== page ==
By Dianna Mazzone
Updated Oct 04, 2017 @ 7:15 pm
Credit: Courtesy

When it comes to resolutions, September is the new January. There's something about the promise of crisp, fall air that inspires a fresh start—so I thought it the best time to try Pure Change, a detox program created by Dr. Charles Passler.

Okay, I lied: I wasn't so much inspired by the crisp fall air as Dr. P's client list, which includes Bella Hadid, Adriana Lima, and Amber Valletta. Eager to take a sip of the supermodel Kool-Aid, I embarked upon the seven-day version of the program as fast as I could get the supplies sent to my door.

Purechange - 1
Credit: Courtesy

Supplies, you ask? Don't you mean food? Erm, not really. The program goes a little something like this: Down a protein shake in the morning, then half a protein bar. For lunch, eat a cup of steamed, then another shake and half a bar later in the afternoon. Dinner is more veggies, followed by magnesium and probiotic supplements.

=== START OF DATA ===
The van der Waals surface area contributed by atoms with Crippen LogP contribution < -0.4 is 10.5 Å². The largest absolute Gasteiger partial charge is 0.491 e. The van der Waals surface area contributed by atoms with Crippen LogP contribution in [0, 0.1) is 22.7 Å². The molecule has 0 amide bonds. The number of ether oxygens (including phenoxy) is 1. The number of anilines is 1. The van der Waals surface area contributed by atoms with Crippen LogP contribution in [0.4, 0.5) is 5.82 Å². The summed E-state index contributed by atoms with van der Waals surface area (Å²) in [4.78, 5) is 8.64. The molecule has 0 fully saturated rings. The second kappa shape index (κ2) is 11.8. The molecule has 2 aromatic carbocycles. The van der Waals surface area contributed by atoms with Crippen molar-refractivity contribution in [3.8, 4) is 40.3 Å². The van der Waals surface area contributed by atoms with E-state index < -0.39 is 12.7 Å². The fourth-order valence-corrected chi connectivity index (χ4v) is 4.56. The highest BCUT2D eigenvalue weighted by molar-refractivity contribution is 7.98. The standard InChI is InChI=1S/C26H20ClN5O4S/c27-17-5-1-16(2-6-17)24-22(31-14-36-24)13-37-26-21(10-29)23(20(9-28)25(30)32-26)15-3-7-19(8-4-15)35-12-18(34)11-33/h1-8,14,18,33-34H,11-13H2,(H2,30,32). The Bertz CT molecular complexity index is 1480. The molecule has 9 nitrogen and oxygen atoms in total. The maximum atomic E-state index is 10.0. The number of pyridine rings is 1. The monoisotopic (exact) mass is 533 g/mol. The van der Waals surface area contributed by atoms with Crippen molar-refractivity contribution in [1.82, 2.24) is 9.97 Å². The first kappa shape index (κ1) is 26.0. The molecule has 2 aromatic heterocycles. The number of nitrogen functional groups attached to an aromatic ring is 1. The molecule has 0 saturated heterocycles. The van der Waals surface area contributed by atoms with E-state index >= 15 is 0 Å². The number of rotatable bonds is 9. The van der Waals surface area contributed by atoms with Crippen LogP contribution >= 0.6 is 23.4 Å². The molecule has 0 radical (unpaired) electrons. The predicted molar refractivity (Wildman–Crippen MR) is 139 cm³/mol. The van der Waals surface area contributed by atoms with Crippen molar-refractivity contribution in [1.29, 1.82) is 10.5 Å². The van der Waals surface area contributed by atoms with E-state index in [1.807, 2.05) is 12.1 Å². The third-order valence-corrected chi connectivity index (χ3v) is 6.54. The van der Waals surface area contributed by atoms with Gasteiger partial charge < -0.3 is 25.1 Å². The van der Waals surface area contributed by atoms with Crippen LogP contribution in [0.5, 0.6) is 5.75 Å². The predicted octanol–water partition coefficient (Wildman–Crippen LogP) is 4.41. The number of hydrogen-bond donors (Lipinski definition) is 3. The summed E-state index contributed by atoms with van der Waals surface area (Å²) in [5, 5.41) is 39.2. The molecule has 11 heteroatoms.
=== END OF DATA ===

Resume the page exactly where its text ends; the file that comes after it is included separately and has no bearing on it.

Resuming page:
VIDEO: Make Me Gwyn: Gywneth Paltrow Teaches Laura Brown How to Make a Life-Changing Smoothie

The idea is to detoxify your body and—most critically for me, connoisseur of all things processed—reset your relationship with food.

So, on one fateful Monday, I began. And—I can't lie—it certainly wasn't easy. I was the definition of hangry for the first 48 hours, so much so that I snuck in some almonds for fear of doing irrevocable emotional damage to those around me. (Did I mention you also can't have coffee?) After another day and a half, I started feeling more like myself. And then I actually started feeling better than myself!

But of course, life happens: I had to go to a family dinner at a restaurant, and couldn't work up the energy to defend my protein shake. Instead, I ate real food (gasp!) and surprised myself at how mindful I was of the ingredients in each dish.

That said, while I can't say with certainty that I managed to actually detoxify my body, I can say that wiping the slate clean did improve my relationship with food, if only to cause me to actually stop and think about what I was eating. So, no, I didn't turn into Bella Hadid—but it's a start.